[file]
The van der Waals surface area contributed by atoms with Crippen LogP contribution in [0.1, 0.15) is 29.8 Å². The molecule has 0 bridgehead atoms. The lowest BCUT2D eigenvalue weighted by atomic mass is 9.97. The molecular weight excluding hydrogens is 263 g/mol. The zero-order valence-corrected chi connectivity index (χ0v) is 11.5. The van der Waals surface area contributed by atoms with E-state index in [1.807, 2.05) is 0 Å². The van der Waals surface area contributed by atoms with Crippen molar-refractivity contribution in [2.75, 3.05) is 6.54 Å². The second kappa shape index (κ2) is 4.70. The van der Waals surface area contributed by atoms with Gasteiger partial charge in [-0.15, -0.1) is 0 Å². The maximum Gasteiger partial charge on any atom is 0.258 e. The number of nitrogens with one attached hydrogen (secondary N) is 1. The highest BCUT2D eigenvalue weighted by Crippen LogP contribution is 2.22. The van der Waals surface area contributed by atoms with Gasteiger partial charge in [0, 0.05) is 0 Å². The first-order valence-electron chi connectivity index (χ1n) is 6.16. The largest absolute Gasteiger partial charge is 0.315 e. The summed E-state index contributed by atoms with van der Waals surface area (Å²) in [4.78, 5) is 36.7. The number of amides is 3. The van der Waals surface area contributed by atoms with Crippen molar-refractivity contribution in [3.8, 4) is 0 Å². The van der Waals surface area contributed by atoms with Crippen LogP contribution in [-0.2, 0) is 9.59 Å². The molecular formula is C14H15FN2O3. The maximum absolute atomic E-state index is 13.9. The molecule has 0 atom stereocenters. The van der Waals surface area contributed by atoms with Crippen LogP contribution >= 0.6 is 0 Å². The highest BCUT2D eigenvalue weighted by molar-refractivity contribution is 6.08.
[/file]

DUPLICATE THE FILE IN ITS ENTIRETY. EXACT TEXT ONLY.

The van der Waals surface area contributed by atoms with Crippen LogP contribution in [0.1, 0.15) is 29.8 Å². The molecule has 0 bridgehead atoms. The lowest BCUT2D eigenvalue weighted by atomic mass is 9.97. The molecular weight excluding hydrogens is 263 g/mol. The zero-order valence-corrected chi connectivity index (χ0v) is 11.5. The van der Waals surface area contributed by atoms with E-state index in [1.807, 2.05) is 0 Å². The van der Waals surface area contributed by atoms with Crippen molar-refractivity contribution in [2.75, 3.05) is 6.54 Å². The second kappa shape index (κ2) is 4.70. The van der Waals surface area contributed by atoms with Gasteiger partial charge in [-0.15, -0.1) is 0 Å². The maximum Gasteiger partial charge on any atom is 0.258 e. The number of nitrogens with one attached hydrogen (secondary N) is 1. The highest BCUT2D eigenvalue weighted by Crippen LogP contribution is 2.22. The van der Waals surface area contributed by atoms with Gasteiger partial charge in [0, 0.05) is 0 Å². The first-order valence-electron chi connectivity index (χ1n) is 6.16. The largest absolute Gasteiger partial charge is 0.315 e. The summed E-state index contributed by atoms with van der Waals surface area (Å²) in [4.78, 5) is 36.7. The number of amides is 3. The van der Waals surface area contributed by atoms with Crippen molar-refractivity contribution in [3.8, 4) is 0 Å². The van der Waals surface area contributed by atoms with Crippen LogP contribution in [-0.2, 0) is 9.59 Å². The molecular formula is C14H15FN2O3. The maximum absolute atomic E-state index is 13.9. The molecule has 0 atom stereocenters. The van der Waals surface area contributed by atoms with Crippen LogP contribution >= 0.6 is 0 Å². The highest BCUT2D eigenvalue weighted by molar-refractivity contribution is 6.08.